Honduras uses a Multidimensional Vulnerability Index for policy targeting

3 December, 2020

By Maya Evans and Mónica Pinilla-Roncancio


The Government of Honduras has launched a Multidimensional Vulnerability Index (MVI) to provide electronic vouchers for food, medicines and biosafety equipment targeted to independent workers and self-employed persons hit hardest by the COVID-19 pandemic.

The MVI measures who is most vulnerable to the impacts of COVID-19 according to a number of overlapping variables, including the risk the virus poses to their health, and the financial consequences of pandemic measures adopted by the government on their households. It is one of the first tools of its kind in the world to identify individuals eligible for receiving support using a multidimensional approach.

Developed in Honduras, in partnership with the Oxford Poverty and Human Development Initiative (OPHI) and the United Nations Development Programme (UNDP), the MVI offers a new and technically robust methodology to increase transparency in social protection programming, providing a robust targeting method ensuring that the vouchers reach the people who need them most.

The MVI works by identifying the most vulnerable individuals in one of the following categories: self-employed, unemployed, employed without social security and employer without social security. Using the Alkire-Foster method, developed in Oxford, the MVI highlights individuals facing multiple vulnerabilities to COVID-19 across 15 indicators categorised under four dimensions. If an individual is vulnerable according to 35% or more of these indicators, they are considered eligible for the voucher.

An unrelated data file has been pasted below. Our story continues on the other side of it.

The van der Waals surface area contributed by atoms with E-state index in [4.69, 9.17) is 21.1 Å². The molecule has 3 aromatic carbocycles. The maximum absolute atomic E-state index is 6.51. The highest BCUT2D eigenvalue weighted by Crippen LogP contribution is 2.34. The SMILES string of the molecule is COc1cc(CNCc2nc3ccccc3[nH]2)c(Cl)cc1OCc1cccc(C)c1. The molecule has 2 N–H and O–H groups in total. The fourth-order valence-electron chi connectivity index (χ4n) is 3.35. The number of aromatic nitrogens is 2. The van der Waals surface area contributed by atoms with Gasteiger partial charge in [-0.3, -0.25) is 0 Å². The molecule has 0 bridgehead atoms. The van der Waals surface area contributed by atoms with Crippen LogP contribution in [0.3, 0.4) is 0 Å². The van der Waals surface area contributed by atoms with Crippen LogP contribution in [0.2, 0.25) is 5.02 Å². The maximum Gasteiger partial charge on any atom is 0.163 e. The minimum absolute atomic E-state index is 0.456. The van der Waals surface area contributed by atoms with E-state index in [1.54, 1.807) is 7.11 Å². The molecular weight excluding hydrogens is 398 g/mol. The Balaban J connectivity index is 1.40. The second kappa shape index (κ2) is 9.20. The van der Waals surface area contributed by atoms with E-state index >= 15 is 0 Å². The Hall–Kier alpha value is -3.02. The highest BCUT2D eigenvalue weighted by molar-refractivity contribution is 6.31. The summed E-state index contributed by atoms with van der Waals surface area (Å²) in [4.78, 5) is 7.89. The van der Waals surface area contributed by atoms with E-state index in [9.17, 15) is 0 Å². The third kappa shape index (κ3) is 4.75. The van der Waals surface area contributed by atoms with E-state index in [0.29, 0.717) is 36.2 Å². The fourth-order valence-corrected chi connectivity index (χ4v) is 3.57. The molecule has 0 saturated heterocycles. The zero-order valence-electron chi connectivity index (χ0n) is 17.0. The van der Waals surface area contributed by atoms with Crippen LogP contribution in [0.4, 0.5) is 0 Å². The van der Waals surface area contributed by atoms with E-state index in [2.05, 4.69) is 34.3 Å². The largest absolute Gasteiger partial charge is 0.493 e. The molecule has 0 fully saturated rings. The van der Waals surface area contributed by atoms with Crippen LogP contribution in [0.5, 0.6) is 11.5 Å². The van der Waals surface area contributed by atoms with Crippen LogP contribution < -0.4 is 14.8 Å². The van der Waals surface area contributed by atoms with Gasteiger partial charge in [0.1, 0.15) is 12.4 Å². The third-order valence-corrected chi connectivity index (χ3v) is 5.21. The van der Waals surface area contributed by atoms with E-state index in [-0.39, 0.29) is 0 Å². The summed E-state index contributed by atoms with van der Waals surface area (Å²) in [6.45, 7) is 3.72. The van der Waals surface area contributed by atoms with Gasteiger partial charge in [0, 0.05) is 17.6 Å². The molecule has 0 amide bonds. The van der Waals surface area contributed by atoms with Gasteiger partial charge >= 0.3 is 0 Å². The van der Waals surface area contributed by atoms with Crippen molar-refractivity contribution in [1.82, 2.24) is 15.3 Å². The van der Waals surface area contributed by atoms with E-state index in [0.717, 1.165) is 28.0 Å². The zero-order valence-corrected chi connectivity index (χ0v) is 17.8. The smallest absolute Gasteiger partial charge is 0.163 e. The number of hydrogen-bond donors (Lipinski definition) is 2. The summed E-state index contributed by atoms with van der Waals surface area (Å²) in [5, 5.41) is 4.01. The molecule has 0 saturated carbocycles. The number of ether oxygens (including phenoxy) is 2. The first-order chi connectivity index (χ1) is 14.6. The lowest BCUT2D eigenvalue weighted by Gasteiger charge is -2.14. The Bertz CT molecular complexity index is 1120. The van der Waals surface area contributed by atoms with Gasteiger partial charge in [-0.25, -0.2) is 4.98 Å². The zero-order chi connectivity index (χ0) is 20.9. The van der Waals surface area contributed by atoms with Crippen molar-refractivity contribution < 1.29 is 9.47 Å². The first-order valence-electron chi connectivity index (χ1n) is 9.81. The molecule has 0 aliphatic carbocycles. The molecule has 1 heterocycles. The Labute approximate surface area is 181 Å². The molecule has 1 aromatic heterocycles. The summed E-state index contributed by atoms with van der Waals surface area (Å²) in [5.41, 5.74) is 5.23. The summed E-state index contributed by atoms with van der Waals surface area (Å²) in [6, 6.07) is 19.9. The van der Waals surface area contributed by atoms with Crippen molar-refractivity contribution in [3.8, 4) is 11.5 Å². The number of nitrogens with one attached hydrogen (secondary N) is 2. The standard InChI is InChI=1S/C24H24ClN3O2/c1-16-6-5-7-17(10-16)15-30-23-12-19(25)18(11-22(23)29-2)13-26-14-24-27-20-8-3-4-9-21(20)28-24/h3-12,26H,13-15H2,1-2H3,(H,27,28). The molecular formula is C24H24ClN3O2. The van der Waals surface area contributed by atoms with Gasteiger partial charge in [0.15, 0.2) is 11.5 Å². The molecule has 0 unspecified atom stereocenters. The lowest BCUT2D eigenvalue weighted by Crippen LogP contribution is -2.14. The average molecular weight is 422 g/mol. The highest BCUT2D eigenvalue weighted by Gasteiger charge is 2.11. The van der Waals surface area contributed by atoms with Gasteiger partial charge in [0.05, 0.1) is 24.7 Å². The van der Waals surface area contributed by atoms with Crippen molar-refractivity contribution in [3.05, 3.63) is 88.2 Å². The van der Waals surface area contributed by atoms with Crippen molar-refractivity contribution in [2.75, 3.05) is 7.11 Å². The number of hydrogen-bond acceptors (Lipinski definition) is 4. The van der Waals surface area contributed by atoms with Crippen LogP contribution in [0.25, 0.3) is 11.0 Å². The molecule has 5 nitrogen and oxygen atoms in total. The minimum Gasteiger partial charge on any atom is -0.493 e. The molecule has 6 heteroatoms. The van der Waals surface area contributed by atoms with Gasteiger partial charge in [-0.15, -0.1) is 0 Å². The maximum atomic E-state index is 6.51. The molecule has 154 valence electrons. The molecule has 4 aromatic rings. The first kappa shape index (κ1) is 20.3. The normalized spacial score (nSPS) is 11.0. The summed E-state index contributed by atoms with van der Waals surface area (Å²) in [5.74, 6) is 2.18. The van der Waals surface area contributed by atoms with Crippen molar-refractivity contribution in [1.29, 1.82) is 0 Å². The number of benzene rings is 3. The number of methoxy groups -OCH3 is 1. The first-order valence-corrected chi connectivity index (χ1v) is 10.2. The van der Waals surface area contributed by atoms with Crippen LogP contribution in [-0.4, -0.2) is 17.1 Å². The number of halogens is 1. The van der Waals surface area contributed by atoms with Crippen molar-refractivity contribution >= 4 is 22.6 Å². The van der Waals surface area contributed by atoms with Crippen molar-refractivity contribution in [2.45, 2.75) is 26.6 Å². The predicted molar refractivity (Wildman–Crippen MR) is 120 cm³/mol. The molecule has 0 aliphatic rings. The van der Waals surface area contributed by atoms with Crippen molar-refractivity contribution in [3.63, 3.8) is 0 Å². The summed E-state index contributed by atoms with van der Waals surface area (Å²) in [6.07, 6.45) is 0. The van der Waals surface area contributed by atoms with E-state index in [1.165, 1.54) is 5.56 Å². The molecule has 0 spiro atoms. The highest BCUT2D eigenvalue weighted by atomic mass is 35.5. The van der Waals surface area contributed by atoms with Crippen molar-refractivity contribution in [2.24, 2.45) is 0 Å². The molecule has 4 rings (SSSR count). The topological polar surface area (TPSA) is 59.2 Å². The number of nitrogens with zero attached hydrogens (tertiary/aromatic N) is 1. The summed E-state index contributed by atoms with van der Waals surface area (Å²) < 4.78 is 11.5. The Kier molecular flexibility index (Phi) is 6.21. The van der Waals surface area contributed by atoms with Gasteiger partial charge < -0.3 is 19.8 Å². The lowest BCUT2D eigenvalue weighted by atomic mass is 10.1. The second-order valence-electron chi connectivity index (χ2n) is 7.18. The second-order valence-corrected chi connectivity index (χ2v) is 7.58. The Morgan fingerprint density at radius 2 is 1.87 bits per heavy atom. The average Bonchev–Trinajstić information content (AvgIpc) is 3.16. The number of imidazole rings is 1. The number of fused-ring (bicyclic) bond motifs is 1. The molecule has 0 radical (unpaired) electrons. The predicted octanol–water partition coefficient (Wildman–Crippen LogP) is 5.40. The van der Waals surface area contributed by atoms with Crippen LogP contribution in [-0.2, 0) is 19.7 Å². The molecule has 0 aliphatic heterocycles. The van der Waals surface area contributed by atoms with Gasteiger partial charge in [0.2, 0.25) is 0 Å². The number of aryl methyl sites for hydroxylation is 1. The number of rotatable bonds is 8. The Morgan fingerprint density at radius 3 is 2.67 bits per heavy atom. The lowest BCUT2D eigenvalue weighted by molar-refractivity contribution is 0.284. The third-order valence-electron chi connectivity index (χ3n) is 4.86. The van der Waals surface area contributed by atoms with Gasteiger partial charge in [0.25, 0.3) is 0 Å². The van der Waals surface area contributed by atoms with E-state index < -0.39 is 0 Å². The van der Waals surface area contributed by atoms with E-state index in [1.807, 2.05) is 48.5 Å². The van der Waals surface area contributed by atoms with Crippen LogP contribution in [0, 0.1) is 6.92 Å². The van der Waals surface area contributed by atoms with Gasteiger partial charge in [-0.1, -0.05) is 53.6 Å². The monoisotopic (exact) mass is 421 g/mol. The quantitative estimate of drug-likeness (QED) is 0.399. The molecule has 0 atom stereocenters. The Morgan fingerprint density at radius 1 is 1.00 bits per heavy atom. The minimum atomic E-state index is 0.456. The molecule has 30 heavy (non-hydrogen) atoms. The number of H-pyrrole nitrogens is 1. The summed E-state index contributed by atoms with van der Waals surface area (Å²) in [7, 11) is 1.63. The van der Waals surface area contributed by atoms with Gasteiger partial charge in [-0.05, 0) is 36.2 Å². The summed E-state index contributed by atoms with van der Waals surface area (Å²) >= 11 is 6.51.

The President of Honduras, Juan-Orlando Hernández, said that the Single Voucher based on the MVI measure ‘represents a milestone. It will bring much more social benefit and inclusion to the different population sectors. A rigorous work, with high standards of transparency, is being made throughout the process in collaboration with UNDP. This is the money of the Honduran people directed in favour of those most affected by the pandemic. It represents an opportunity for the Government to fulfill its promise of social justice’.

The first dimension – belonging to a high-risk population – aims to capture households with the highest risk of getting infected by COVID-19. The second dimension – health, food security and household characteristics – aims to capture individuals who are living in precarious conditions or have faced food insecurity. The third dimension – economic resilience – aims to capture households’ ability to mitigate the impact of COVID-19 by liquidating their assets or having access to financial services. Finally, the fourth dimension of employment aims to capture individual vulnerability to the financial shock, with indicators relating to the type of employment they have, the sector they work in, and their access to social security. In most cases, the indicators relating to employment contributed the most to the MVI.

The structure of the measure is the product of multiple consultations with national institutions and international organisations. Nine different structures were analysed and their results compared, before the final structure of the measure was confirmed. The MVI is, therefore, robust to changes in the structure, weights, and vulnerability cut-offs.

The MVI is computed using data from the National Register of Participants (Registro Único de Participantes, RUP), which covers 1.5 million households, and represents 40% of the poorest population in Honduras. In addition, a bespoke online questionnaire was created for self-registration and additional registrations were made through a range of unions and different religious institutions and currently individuals can self-register using the web page designed for this purpose.

The first round of identified beneficiaries received the e-voucher in October. Over coming months, 260,000 people will receive a single electronic voucher redeemable in selected establishments around the country for food, medicines and biosafety equipment.


Dimensions and indicators of the Multidimensional Vulnerability Index (MVI)

Source: UNDP-Honduras.


This article was published in Dimensions 11


Honduras IVM Multidimensional Vulnerability MVI National Multidimensional Measures PNUD UNDP